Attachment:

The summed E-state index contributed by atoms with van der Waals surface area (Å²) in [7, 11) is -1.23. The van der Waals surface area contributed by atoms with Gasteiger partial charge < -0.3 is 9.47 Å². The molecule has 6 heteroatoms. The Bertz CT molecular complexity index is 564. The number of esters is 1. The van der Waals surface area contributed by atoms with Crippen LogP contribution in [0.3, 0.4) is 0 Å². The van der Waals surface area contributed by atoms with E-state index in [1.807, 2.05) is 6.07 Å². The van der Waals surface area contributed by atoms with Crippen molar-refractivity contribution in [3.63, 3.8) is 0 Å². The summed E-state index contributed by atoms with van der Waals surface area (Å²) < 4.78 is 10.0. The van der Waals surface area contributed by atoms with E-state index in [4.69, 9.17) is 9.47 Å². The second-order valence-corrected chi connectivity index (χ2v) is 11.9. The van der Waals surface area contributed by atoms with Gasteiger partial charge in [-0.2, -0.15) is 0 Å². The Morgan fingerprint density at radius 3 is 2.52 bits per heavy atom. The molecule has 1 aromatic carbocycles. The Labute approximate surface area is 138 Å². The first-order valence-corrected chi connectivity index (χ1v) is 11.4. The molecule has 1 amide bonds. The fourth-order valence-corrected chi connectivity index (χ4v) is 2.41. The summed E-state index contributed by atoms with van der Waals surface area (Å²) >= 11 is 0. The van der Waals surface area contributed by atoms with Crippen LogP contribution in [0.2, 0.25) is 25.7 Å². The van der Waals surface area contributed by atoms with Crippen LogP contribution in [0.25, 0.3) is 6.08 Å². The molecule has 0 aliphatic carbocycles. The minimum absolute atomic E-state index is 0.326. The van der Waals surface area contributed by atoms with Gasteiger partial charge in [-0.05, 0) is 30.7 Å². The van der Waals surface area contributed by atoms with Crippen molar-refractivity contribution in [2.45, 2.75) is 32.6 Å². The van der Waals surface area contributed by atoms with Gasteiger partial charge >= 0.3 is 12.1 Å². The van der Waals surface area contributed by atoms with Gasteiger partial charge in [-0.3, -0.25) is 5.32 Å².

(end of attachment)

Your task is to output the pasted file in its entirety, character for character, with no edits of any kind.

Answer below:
The summed E-state index contributed by atoms with van der Waals surface area (Å²) in [7, 11) is -1.23. The van der Waals surface area contributed by atoms with Gasteiger partial charge < -0.3 is 9.47 Å². The molecule has 6 heteroatoms. The Bertz CT molecular complexity index is 564. The number of esters is 1. The van der Waals surface area contributed by atoms with Crippen LogP contribution in [0.3, 0.4) is 0 Å². The van der Waals surface area contributed by atoms with E-state index in [1.807, 2.05) is 6.07 Å². The van der Waals surface area contributed by atoms with Crippen molar-refractivity contribution in [3.63, 3.8) is 0 Å². The summed E-state index contributed by atoms with van der Waals surface area (Å²) < 4.78 is 10.0. The van der Waals surface area contributed by atoms with E-state index in [4.69, 9.17) is 9.47 Å². The second-order valence-corrected chi connectivity index (χ2v) is 11.9. The van der Waals surface area contributed by atoms with Gasteiger partial charge in [-0.2, -0.15) is 0 Å². The Morgan fingerprint density at radius 3 is 2.52 bits per heavy atom. The molecule has 1 aromatic carbocycles. The Labute approximate surface area is 138 Å². The first-order valence-corrected chi connectivity index (χ1v) is 11.4. The molecule has 1 amide bonds. The fourth-order valence-corrected chi connectivity index (χ4v) is 2.41. The summed E-state index contributed by atoms with van der Waals surface area (Å²) >= 11 is 0. The van der Waals surface area contributed by atoms with Crippen LogP contribution in [0.2, 0.25) is 25.7 Å². The van der Waals surface area contributed by atoms with Crippen LogP contribution in [0.25, 0.3) is 6.08 Å². The molecule has 0 aliphatic carbocycles. The minimum absolute atomic E-state index is 0.326. The van der Waals surface area contributed by atoms with Gasteiger partial charge in [-0.05, 0) is 30.7 Å². The van der Waals surface area contributed by atoms with Crippen molar-refractivity contribution in [2.45, 2.75) is 32.6 Å². The van der Waals surface area contributed by atoms with Gasteiger partial charge >= 0.3 is 12.1 Å². The van der Waals surface area contributed by atoms with Gasteiger partial charge in [-0.3, -0.25) is 5.32 Å².